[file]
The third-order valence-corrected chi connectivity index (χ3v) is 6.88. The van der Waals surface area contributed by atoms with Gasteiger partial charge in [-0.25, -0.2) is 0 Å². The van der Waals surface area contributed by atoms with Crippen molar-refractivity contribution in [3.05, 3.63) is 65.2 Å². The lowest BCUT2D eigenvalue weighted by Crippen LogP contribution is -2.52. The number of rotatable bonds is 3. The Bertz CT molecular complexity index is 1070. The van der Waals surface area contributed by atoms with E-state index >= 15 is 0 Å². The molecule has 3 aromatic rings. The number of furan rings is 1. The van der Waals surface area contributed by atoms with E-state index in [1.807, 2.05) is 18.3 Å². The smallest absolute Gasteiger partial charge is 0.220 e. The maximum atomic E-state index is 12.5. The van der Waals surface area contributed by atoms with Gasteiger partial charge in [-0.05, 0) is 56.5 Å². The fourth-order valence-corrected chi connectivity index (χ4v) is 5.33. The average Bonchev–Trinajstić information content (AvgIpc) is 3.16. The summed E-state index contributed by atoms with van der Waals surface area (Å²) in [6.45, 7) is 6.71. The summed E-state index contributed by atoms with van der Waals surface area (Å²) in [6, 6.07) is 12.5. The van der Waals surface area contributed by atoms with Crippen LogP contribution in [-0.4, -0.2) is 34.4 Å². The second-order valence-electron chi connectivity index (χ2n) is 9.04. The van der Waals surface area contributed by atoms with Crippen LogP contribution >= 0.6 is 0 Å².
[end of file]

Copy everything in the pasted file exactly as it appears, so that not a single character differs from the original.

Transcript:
The third-order valence-corrected chi connectivity index (χ3v) is 6.88. The van der Waals surface area contributed by atoms with Gasteiger partial charge in [-0.25, -0.2) is 0 Å². The van der Waals surface area contributed by atoms with Crippen molar-refractivity contribution in [3.05, 3.63) is 65.2 Å². The lowest BCUT2D eigenvalue weighted by Crippen LogP contribution is -2.52. The number of rotatable bonds is 3. The Bertz CT molecular complexity index is 1070. The van der Waals surface area contributed by atoms with E-state index >= 15 is 0 Å². The molecule has 3 aromatic rings. The number of furan rings is 1. The van der Waals surface area contributed by atoms with E-state index in [1.807, 2.05) is 18.3 Å². The smallest absolute Gasteiger partial charge is 0.220 e. The maximum atomic E-state index is 12.5. The van der Waals surface area contributed by atoms with Gasteiger partial charge in [-0.05, 0) is 56.5 Å². The fourth-order valence-corrected chi connectivity index (χ4v) is 5.33. The average Bonchev–Trinajstić information content (AvgIpc) is 3.16. The summed E-state index contributed by atoms with van der Waals surface area (Å²) in [6.45, 7) is 6.71. The summed E-state index contributed by atoms with van der Waals surface area (Å²) in [6, 6.07) is 12.5. The van der Waals surface area contributed by atoms with Crippen LogP contribution in [-0.4, -0.2) is 34.4 Å². The second-order valence-electron chi connectivity index (χ2n) is 9.04. The van der Waals surface area contributed by atoms with Crippen LogP contribution >= 0.6 is 0 Å².